John Ware, “the best rough-rider in the North-West” 

Lukas Briese, Staff Writer

At the start of the Canadian ranching industry, a slave from Texas by the name of John Ware, took center stage as “the best rough-rider in the North-West” according to Edward J. F. Hills, a fellow cowboy (

Born into slavery circa 1845, Ware, moved westward after he was freed during the Civil War. Eventually settling in Texas, he scored a job with a rancher who professionally raised horses for a living. This job gave him the necessary knowledge to hone his skills as a cowboy (

In 1882, he met Tom Lynch, originally from Canada, Lynch traveled to Idaho to purchase a large herd of cattle for the Bar U company and needed experienced ranch hands to move the herd back to Alberta. Ware, an obvious candidate for the job was then hired by Lynch ( Finally, in May, they were off to the races to get the herd to the foothills of the Rocky Mountains. In September of that same year, they arrived in the Hay River area of the District of Alberta, officially ending this grueling cattle drive (

Ware stayed with the Bar U company till 1884, eventually leaving to join the Quorn Ranch on Sheep Creek that was just recently established at the time. The ranch primarily focused on raising expensive horses for the English market. It was here that Ware grew his reputation in the ranching community (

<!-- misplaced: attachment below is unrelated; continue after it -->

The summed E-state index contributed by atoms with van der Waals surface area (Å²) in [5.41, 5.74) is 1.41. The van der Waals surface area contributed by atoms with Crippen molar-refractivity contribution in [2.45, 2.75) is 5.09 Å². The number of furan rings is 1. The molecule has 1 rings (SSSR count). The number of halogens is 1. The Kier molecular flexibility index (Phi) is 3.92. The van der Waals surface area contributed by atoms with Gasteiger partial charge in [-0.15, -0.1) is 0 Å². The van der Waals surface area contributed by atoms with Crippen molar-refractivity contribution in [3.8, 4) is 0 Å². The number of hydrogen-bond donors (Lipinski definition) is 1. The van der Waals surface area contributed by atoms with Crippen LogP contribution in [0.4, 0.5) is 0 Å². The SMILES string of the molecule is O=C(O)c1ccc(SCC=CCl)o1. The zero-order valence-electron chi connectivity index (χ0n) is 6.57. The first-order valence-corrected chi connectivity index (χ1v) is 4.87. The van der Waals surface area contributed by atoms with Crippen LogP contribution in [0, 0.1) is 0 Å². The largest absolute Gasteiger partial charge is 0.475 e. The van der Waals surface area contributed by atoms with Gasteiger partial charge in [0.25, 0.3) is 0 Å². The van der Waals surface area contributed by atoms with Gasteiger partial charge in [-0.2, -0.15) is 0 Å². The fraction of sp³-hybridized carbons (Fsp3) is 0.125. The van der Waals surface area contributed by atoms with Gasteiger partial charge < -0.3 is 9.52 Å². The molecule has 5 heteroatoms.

In May of 1885, Ware registered his own cattle brand known as 9999 (or walking-stick brand) before taking off on another cattle drive that consisted of over a hundred riders and 500 horses that would comb the foothills from Montana to Calgary. Multiple cowboys on the drive gave their respect to Ware, with one, Edward J. F. Hills who wrote home saying that Ware was “the best rough-rider in the North-West” (

Three years later, Ware started his own Ranch, settling on the North fork of Sheep Creek. He then met his wife Mildred Lewis and started a family on their small homestead. He later sold his property to move his operation, as new railroad construction was quickly eating up the limited grazing land. He then settled in Deer River. Unfortunately his dream of running a ranch came quickly to a close when his wife died in 1905 from typhoid and pneumonia. In September of that same year, Ware was killed in a ranching incident when his horse tripped and landed on him, killing him instantly. Ranchers from all over traveled to mourn the death of a beloved Cowboy and one of the most respected cattlemen. In 1943, Ware Creek was officially recognized (

John Ware grew to be one of the most beloved and well known cowboys in Canadian history, loved by pretty much everybody. He proved through his life that no matter where you start, as a slave or a free man, if you put your heart into what you are passionate about, you are truly living your life to the fullest. 



1. Article Title: JOHN WARE (1845?-1905)

Author: Roger Hardaway 

Website Name: Black Past


Access Date: 2/8/2022

Publisher: Black Past

Last Updated : 1/27/2007

Original Publish Date: 1/27/2007


2. Article Title: WARE, JOHN

Author: David H. Breen

Website Name: Biographi


Access Date: 2/8/2022

Publisher: Biographi

Last Updated : November 2021

Original Publish Date: 1994 (specific date not given)



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